Diet affects mental health


Photo used with permission from Google Commons

Eating a Mediterranean diet decreased the risk of depression by 25% to 35% compared to eating a Western diet, which is high in processed and refined foods and sugars.

Mental illness rates are steadily increasing worldwide. Most commonly known mental illnesses include anxiety disorders, obsessive compulsive disorders (OCD), eating disorders and depression. According to the National Institute of Health (NIH), nearly one in five adults in the U.S. live with a mental illness and one in three teens, ages 13 to 18, experience anxiety. 

The exact cause of mental illnesses is not known but research proves that a combination of biological, psychological and environmental factors can cause a mental illness. WedMD says some “mental illnesses have been linked to abnormal functioning of nerve cell circuits or pathways that connect particular brain regions.” Other biological factors that can contribute to the development of mental illnesses include genetics, infections, brain injury, substance abuse, prenatal damage and poor nutrition. 

Diet is a factor that affects mental health but is not commonly known by the public. Eva Selhub, a former Harvard Medical School instructor and director of the Benson Henry Institute for Mind-Body Medicine at the Massachusetts General Hospital, published an article in Harvard’s Health Blog about the importance of eating good foods. Selhub creates an analogy between an expensive car and the brain. Just as an expensive car needs premium fuel to function its best, our brains need premium foods to function its best. When the expensive car gets low quality fuel, it can be damaging, similar to our brains, which can be damaged from eating bad foods. 


So just how does food affect our mental health? Serotonin is an important hormone that affects the whole body. It “stabilizes our mood, feelings of well-being, and happiness” and “helps with sleeping, eating, and digestion,” according to Hormone Health Network. says serotonin is made up of “an essential amino acid tryptophan,” which only enters the body when it is consumed. 90% to 95% of serotonin is produced by the gastrointestinal tract and is highly influenced by the good bacteria that make up the intestinal microbiome according to Harvard Health Publishing. The body is all connected. The gut microbiome sends messages to the central nervous system, CNS, which communicates to the brain. When there is not enough good bacteria in the gastrointestinal tract, the body is prone to inflammations that results in releases of different neurotransmitters and proteins that trigger brain functions and leads to anxiety, depression and memory loss. NIH says that “patients who struggle with mental health and depression were found to have gut microbiome imbalance” and human and animal studies of probiotics show a decrease of anxiety and depressive symptoms. By eating a healthy, nutritious and probiotic diet, the gut microbiome is balanced, which ultimately can help decrease depression and anxiety.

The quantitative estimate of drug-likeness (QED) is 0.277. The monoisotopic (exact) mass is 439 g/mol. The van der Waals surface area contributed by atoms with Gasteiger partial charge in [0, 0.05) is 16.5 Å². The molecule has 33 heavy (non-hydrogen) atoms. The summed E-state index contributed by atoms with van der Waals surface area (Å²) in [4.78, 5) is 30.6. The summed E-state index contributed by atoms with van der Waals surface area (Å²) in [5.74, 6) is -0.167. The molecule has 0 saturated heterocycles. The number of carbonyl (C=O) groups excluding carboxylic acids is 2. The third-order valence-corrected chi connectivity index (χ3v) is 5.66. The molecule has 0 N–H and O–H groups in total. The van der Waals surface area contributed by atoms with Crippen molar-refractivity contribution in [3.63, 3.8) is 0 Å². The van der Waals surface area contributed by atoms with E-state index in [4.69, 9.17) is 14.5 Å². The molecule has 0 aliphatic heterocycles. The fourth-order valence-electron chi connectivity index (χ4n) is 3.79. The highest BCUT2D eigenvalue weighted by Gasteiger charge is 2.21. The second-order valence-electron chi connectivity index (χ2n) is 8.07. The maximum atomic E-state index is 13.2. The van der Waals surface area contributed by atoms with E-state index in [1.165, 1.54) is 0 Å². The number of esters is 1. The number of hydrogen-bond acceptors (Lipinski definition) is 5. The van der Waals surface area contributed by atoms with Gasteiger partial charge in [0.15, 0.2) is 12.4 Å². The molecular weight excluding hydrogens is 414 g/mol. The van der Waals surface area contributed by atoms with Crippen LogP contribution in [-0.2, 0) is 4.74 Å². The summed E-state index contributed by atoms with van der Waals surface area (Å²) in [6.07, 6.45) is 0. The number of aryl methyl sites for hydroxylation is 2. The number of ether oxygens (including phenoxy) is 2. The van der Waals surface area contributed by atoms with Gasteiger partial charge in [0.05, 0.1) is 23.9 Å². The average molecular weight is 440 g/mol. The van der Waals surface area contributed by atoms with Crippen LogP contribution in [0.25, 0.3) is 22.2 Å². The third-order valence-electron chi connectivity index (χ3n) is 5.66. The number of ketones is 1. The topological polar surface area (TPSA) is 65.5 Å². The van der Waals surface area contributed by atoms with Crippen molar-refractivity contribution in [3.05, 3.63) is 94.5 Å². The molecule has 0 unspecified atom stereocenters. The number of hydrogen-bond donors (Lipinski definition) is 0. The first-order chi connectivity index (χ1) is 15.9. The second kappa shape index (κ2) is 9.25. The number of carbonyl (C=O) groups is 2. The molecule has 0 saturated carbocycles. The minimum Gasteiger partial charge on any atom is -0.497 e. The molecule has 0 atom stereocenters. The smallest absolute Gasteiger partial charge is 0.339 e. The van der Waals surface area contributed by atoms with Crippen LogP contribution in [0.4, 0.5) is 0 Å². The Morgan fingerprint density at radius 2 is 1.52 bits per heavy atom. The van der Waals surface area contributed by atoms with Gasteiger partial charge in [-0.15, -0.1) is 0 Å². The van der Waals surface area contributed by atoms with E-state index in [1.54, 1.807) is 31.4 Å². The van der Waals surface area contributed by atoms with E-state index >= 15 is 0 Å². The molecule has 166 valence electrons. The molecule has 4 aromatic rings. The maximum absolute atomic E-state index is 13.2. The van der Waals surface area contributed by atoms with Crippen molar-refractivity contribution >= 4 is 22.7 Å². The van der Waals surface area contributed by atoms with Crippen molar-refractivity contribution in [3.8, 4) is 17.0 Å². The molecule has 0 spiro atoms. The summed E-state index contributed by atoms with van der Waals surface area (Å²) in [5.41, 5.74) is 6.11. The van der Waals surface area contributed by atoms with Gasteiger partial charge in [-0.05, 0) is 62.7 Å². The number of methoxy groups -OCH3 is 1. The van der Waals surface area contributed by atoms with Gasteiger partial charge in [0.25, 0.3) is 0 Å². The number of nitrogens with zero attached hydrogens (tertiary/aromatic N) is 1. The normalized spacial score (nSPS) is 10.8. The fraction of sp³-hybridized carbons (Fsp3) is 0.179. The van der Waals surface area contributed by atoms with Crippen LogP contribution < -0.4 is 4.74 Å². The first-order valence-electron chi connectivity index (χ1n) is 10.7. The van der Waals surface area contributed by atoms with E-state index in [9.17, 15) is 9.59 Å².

Selhub states studies have shown a 25% to 35% lower risk of depression in people who eat a traditional diet, like the Mediterranean diet and traditional Japanese diet, compared to people who eat a Western diet. This is because “traditional diets tend to be high in vegetables, fruits, unprocessed grains, and fish and seafood, and to contain only modest amounts of lean meats and dairy,” while Western diets are high in processed and refined foods and sugars.

I thought mental illnesses were just chemical imbalances in our brain but now that I know this information, I have been trying to eat a healthy, probiotic diet.”

— Sharon Oh

Senior Sharon Oh did not know how diet affects mental health until she took Honors Nutrition with Kristen Daugherity. “I only learned this year that our gut microbiome can affect mental health and cause depression or anxiety. I thought mental illnesses were just chemical imbalances in our brain but now that I know this information, I have been trying to eat a healthy, probiotic diet,” Oh said. 

While there is no concrete evidence that states the gut microbiome causes mental illness, there is a correlation and fixing the diet and balancing out the gut microbiomes could be a solution to some people or even one step to improve mental health.